Toss all that into a high-speed blender and grind it together and you’ll end up with a macabre masterpiece like this. Richard Laymon won a posthumous Bram Stoker Award for this book.

Mike’s blurb:
This is a coming-of-age story with fangs – another vampire masterpiece by Richard Laymon.

Leisure Books:
Cemetery Dance:

If you like this blog … please … please…. PLEASE …. check out my book I KISSED A GHOUL, which is a tribute, to the late, great Richard Laymond

(The original cover for I KISSED A GHOUL)


(The new cover for I KISSED A GHOUL)

(Larry Nadolsky’s tribute to I KISSED A GHOUL … hopefully, someday a graphic novel — if any publisher is interested)




If you like this blog or my other blogs, please consider purchasing:
MODERN MYTHMAKERS … right now, the ebook and nook are only .99 cents. Links are below:



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Richard Matheson At The Movies

Richard Matheson At The Movies
Fifty Years of Richard Matheson Films: A Critical Overview


By Michael McCarty

Richard Matheson’s name is synonymous with classic creepy cinema and television, including masterpieces for The Twilight Zone and for TV movies produced by Dan Curtis, such as The Night Stalker, Trilogy of Terror, and the early Steven Spielberg vehicle, Duel. Also, Matheson has written a number of screenplays based on the works of Edgar Allan Poe. Here are some of the best Matheson movies based on his own books for the last fifty years:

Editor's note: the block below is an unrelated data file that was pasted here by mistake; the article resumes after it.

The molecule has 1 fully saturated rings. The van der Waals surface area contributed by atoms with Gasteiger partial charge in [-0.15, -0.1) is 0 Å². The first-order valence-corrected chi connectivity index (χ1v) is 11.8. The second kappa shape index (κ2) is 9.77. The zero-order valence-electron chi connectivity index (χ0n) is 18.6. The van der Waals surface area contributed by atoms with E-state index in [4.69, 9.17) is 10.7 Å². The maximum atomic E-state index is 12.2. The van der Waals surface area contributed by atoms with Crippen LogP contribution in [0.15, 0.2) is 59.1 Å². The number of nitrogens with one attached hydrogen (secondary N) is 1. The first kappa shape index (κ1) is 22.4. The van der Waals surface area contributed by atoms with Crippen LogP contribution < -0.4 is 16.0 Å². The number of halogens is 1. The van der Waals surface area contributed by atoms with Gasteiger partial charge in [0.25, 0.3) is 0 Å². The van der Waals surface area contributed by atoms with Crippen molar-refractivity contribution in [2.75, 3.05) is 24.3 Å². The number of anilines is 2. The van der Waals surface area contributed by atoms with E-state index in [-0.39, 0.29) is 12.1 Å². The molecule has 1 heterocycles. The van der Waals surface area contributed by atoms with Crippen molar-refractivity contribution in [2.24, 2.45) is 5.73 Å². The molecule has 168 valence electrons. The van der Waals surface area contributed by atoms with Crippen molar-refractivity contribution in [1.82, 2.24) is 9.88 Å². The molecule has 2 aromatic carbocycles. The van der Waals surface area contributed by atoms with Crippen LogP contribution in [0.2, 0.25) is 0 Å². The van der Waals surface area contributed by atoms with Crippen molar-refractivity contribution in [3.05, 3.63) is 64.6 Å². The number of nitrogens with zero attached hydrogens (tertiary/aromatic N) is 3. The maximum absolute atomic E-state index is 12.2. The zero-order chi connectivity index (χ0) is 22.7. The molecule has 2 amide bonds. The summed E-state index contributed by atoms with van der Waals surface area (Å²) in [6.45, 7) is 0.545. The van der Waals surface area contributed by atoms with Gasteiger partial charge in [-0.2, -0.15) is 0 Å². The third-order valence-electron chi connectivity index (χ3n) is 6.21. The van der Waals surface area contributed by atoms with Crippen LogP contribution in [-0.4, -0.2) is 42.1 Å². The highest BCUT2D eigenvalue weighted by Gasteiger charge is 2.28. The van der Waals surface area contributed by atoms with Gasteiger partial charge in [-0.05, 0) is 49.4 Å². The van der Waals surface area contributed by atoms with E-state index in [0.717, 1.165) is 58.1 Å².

(Richard Matheson)

The Incredible Shrinking Man (1957)
Just a year after the publication of The Shrinking Man, Matheson wrote the screenplay from his own book. The script turned giant-monster movies of the 1950s (The Amazing Colossal Man, Attack of the 50-Foot Woman, and numerous behemoth bug flicks) on their heads. Scott Carey (played by Grant Williams) is a victim of the effects of silvery flakes of atomic radiation. As he begins to shrink smaller and smaller, his new size causes everyday objects to take on sinister meaning, and he must fight for his life in an increasingly hostile world.
The movie was directed by Jack Arnold, who did such great genre films as It Came from Outer Space, Tarantula, and Creature from the Black Lagoon, with special effects by Clifford Stine. This is a philosophical thriller and a timeless science-fiction classic.

The Omega Man

The Last Man on Earth (1964), The Omega Man (1971), I am Legend (2007)
The Last Man on Earth is the first adaptation of I am Legend – without the use of Matheson’s own screenplay. Hammer Films originally purchased the rights to the novel and hired the author to work on the screenplay. However, the British censor’s office let it be known the movie would be banned in England. Hammer stopped the project.
Besides Bram Stoker’s Dracula and Anne Rice’s Interview with a Vampire, Matheson’s novella I am Legend is one of the most intriguing, imaginative, and influential vampire stories ever written (George Romero’s Night of the Living Dead was inspired by the work).
Vincent Price is the sole survivor of a mysterious plague that has turned the rest of the planet’s population into vampires. After sunset, he barricades himself against the bloodsuckers that surround his home. During the day he gathers garlic, makes stakes, and destroys vampires.